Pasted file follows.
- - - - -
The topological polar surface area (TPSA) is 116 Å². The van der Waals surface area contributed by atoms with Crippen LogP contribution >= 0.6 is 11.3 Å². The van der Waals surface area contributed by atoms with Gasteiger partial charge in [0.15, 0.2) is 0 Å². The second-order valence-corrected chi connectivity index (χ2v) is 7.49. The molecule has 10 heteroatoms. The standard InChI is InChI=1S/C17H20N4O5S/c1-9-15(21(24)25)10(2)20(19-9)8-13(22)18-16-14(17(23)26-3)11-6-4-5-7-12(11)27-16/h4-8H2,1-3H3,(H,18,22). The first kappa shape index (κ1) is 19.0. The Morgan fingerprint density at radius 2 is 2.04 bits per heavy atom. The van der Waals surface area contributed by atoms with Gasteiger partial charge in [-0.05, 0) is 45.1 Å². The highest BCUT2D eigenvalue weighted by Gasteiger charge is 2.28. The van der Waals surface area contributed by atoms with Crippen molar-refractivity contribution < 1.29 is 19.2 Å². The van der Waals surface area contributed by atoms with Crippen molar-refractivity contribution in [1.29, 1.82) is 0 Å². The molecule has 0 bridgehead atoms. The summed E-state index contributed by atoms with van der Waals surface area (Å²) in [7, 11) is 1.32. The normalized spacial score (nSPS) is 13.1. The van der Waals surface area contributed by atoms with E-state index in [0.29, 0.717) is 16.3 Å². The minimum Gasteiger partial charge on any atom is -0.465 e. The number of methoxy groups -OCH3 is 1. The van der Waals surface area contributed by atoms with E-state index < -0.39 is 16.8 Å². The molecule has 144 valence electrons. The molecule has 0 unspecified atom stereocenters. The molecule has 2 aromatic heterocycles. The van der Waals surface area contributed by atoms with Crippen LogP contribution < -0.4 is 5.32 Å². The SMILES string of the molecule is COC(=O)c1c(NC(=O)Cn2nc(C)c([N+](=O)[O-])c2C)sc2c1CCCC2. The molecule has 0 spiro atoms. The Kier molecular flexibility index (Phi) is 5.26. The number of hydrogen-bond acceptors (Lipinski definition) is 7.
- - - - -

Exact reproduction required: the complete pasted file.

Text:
The topological polar surface area (TPSA) is 116 Å². The van der Waals surface area contributed by atoms with Crippen LogP contribution >= 0.6 is 11.3 Å². The van der Waals surface area contributed by atoms with Gasteiger partial charge in [0.15, 0.2) is 0 Å². The second-order valence-corrected chi connectivity index (χ2v) is 7.49. The molecule has 10 heteroatoms. The standard InChI is InChI=1S/C17H20N4O5S/c1-9-15(21(24)25)10(2)20(19-9)8-13(22)18-16-14(17(23)26-3)11-6-4-5-7-12(11)27-16/h4-8H2,1-3H3,(H,18,22). The first kappa shape index (κ1) is 19.0. The Morgan fingerprint density at radius 2 is 2.04 bits per heavy atom. The van der Waals surface area contributed by atoms with Gasteiger partial charge in [-0.05, 0) is 45.1 Å². The highest BCUT2D eigenvalue weighted by Gasteiger charge is 2.28. The van der Waals surface area contributed by atoms with Crippen molar-refractivity contribution < 1.29 is 19.2 Å². The van der Waals surface area contributed by atoms with Crippen molar-refractivity contribution in [1.29, 1.82) is 0 Å². The molecule has 0 bridgehead atoms. The summed E-state index contributed by atoms with van der Waals surface area (Å²) in [7, 11) is 1.32. The normalized spacial score (nSPS) is 13.1. The van der Waals surface area contributed by atoms with E-state index in [0.29, 0.717) is 16.3 Å². The minimum Gasteiger partial charge on any atom is -0.465 e. The number of methoxy groups -OCH3 is 1. The van der Waals surface area contributed by atoms with E-state index < -0.39 is 16.8 Å². The molecule has 144 valence electrons. The molecule has 0 unspecified atom stereocenters. The molecule has 2 aromatic heterocycles. The van der Waals surface area contributed by atoms with Crippen LogP contribution < -0.4 is 5.32 Å². The SMILES string of the molecule is COC(=O)c1c(NC(=O)Cn2nc(C)c([N+](=O)[O-])c2C)sc2c1CCCC2. The molecule has 0 spiro atoms. The Kier molecular flexibility index (Phi) is 5.26. The number of hydrogen-bond acceptors (Lipinski definition) is 7.